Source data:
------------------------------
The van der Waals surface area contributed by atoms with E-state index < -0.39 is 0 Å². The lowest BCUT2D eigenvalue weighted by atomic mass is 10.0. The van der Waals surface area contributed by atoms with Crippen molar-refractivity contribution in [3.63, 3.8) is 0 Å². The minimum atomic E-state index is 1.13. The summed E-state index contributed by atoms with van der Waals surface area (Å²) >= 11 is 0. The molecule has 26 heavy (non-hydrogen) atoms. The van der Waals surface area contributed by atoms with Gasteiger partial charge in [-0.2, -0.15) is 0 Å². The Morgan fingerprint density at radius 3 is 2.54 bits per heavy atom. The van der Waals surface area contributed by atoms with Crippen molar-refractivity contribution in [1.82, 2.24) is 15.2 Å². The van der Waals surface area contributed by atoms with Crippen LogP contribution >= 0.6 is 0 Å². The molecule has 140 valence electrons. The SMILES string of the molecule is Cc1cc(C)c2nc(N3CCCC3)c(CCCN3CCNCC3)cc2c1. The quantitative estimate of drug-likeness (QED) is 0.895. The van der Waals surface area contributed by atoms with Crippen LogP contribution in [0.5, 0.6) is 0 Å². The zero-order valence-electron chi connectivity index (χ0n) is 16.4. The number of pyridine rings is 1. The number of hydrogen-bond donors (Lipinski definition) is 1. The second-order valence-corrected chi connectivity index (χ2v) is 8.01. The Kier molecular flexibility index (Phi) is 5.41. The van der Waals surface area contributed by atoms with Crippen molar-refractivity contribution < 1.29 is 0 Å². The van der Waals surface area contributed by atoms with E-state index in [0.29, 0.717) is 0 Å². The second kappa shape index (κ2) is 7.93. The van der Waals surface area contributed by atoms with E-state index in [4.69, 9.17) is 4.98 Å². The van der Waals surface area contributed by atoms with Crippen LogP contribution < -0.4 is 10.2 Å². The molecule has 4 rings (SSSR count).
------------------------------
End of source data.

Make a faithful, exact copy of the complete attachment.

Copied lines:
The van der Waals surface area contributed by atoms with E-state index < -0.39 is 0 Å². The lowest BCUT2D eigenvalue weighted by atomic mass is 10.0. The van der Waals surface area contributed by atoms with Crippen molar-refractivity contribution in [3.63, 3.8) is 0 Å². The minimum atomic E-state index is 1.13. The summed E-state index contributed by atoms with van der Waals surface area (Å²) >= 11 is 0. The molecule has 26 heavy (non-hydrogen) atoms. The van der Waals surface area contributed by atoms with Gasteiger partial charge in [-0.2, -0.15) is 0 Å². The Morgan fingerprint density at radius 3 is 2.54 bits per heavy atom. The van der Waals surface area contributed by atoms with Crippen molar-refractivity contribution in [1.82, 2.24) is 15.2 Å². The van der Waals surface area contributed by atoms with Crippen LogP contribution >= 0.6 is 0 Å². The molecule has 140 valence electrons. The SMILES string of the molecule is Cc1cc(C)c2nc(N3CCCC3)c(CCCN3CCNCC3)cc2c1. The quantitative estimate of drug-likeness (QED) is 0.895. The van der Waals surface area contributed by atoms with Crippen LogP contribution in [0.5, 0.6) is 0 Å². The zero-order valence-electron chi connectivity index (χ0n) is 16.4. The number of pyridine rings is 1. The number of hydrogen-bond donors (Lipinski definition) is 1. The second-order valence-corrected chi connectivity index (χ2v) is 8.01. The Kier molecular flexibility index (Phi) is 5.41. The van der Waals surface area contributed by atoms with Crippen molar-refractivity contribution < 1.29 is 0 Å². The van der Waals surface area contributed by atoms with E-state index in [0.29, 0.717) is 0 Å². The second kappa shape index (κ2) is 7.93. The van der Waals surface area contributed by atoms with E-state index in [4.69, 9.17) is 4.98 Å². The van der Waals surface area contributed by atoms with Crippen LogP contribution < -0.4 is 10.2 Å². The molecule has 4 rings (SSSR count).